Part 2
Thirteen Pence to the Shilling
Queen Victoria Copper Issues

From the Shield on an 1851 One Thirteenth of a Shilling


From the Shield on an 1851 One Thirteenth of a Shilling

     These unusual denominations can be traced to back to the act of September 18, 1834. This act decreed that English money would be the sole legal tender in Jersey.  At that time, 26 French livres were equal to one English pound.  With 20 shillings to the pound and 20 sous to the livre, one shilling was worth 26 sous.  Thus the Jersey penny or pièce de deux sous became 1/13th of a shilling, the Jersey half penny or sou 1/26th of a shilling, and the farthing or pièce de deux liards 1/52nd of a shilling.1  One additional thing of interest about this act was that no one was obliged to receive in payment more than the value of one shilling in copper money. 

      These coins were ordered on July 13, 1840, sanctioned on September 11, 1840, and struck at the Royal Mint in 1841.  William Wyon engraved the dies.  The obverse has a dexter bust of Queen Victoria, with hair banded, as in the English coinage of that period, with the legend “VICTORIA: D: G: BRITANNIAR: REGINA F:D:” and the date.  The legend in English is “Victoria, by the Grace of God of the United Kingdom of Great Britain and Ireland Queen, Defender of the Faith.”  The reverse has an ornamented shield of the arms of Jersey (gules and three gold colored lions passant gardent) with the legend “STATES OF JERSEY” around the upper half, while “1/52 OF A SHILLING”, “1/26 OF A SHILLING”, or “1/13 OF A SHILLING” around the lower half.  The Jersey Government supplied this design to the Royal Mint.2  Then on November 12, 1841, the new coins arrived in Jersey aboard the steamship Transit.3  During their twenty-five year life span, coins were issued only once for the one farthing and five times for both the half penny and penny.  Also, proof only issues were struck in 1861 for the farthing and in 1865 for the penny.  Due to the rise in copper prices, these heavy oversized copper coins were replaced in 1866 with smaller bronze coinage and then finally withdrawn from circulation in 1869 for recoinage.4 

Things to note about this series:


From the Times of London, November 13, 1844


One Fifty-Second of a Shilling
1841 and 1861

One Fifty-Second of a Shilling
1841 and 1861


    Year    J#    KM#   Mintage  Diameter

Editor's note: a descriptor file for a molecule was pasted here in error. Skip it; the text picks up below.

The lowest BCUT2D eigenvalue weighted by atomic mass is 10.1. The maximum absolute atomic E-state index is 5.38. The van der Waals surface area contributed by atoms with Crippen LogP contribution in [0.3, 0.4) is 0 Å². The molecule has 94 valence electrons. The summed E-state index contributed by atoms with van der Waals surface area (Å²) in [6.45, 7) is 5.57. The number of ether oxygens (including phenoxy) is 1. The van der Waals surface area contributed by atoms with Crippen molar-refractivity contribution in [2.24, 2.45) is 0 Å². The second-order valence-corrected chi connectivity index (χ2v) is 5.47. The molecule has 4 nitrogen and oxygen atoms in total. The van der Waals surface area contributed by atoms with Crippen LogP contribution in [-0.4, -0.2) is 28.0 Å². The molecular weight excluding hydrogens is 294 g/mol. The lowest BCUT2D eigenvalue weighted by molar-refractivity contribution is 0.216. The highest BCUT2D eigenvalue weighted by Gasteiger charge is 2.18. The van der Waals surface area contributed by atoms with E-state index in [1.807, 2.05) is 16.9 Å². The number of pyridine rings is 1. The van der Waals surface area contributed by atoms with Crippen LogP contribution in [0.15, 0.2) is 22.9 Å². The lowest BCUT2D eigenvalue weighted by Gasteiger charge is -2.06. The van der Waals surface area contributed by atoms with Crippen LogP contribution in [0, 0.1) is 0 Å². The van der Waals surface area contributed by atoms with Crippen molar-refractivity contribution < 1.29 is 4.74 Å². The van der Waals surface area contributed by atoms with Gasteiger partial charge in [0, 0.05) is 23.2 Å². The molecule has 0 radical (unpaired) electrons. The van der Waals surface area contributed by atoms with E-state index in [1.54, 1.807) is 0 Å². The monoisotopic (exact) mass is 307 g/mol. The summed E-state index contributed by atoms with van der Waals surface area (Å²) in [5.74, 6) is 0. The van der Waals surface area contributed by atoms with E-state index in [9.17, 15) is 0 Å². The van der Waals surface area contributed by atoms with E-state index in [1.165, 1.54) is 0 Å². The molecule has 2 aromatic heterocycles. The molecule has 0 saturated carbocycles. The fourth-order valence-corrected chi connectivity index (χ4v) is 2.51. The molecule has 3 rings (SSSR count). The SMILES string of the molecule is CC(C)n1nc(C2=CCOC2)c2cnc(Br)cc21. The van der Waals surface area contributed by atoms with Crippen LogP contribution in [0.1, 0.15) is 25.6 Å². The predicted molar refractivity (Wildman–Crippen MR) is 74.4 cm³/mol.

1841    57     1    116,480   21.90              
    1861    58        Proof Only  21.90            
Things to note:


From the Times of London, November 22, 1841



One Twenty-Sixth of a Shilling
1841, 1844, 1851, 1858, and 1861

One Twenty-Sixth of a Shilling
1841, 1844, 1851, 1858, and 1861


    Year    J#    KM#   Mintage  Diameter     
    1841    34     2    232,960   28.10              
    1844    35          232,960   28.20             
    1851    36          173,333   28.25             
    1858    37          173,333   28.15             
    1861    38          173,333   28.20              
Things to note:


The Royal Squadron entering St Aubin's Bay
by
Philip John Ouless
for the Queen's visit to Jersey in 1846





From the Times of London, October 28, 1844


One Thirteenth of a Shilling
1841, 1844, 1851, 1858, 1861, and 1865

One Thirteenth of a Shilling
1841, 1844, 1851, 1858, 1861, and 1865


    Year    J#    KM#   Mintage  Diameter     
    1841    3      3    116,480   34.15            
    1844    4           145,600   34.10             
    1851    5           173,333   34.15              
    1858    6           173,333   34.10              
    1861    7           173,333   34.15             
    1865    8         Proof Only  34.15       
     The mintage figures of these copper coins can be a rather interesting subject for the numismatist.  The act of July 13, 1840 allowed the States to order two tons of copper pence, two tons of half pence, and a half ton of farthings for a nominal value of £1000.5  For the 1844 coins, the States ordered two and a half tons of pence and two tons of half pence for a nominal value of £1000.  The States paid £583/13/9 of which £198/6/8 was for mint expenses, £367/17/6 was for copper, and £17/9/7 was for packing.  The original estimate was £598/6/8.6  For the 1851 coinage, the States ordered a nominal value of £1000.  Unlike the earlier issues, the Heaton Mint supplied the blanks for this issue.  The States paid £551/13/8.7  The States originally wanted a nominal value of £2,000 coinage for the 1858 issue per a request on December 15, 1857 by Philip de St. Croix, President of the Committee of the States of Jersey for the copper coinage.  This was to be divided with two-thirds being the 1/13th of a shilling, and the remaining one-third the 1/26th of a shilling.  Because the price of copper rose, on February 16, 1858 the amount was halved and the rest issued in 1861.8  Finally, the 1861 issue cost the States £591/2/11 of which £517/5/3 was for copper blanks purchased for coinage from Ralph Heaton and Sons, £56/13/5 was coinage expenses and dies, and £17/4/3 was for packing.9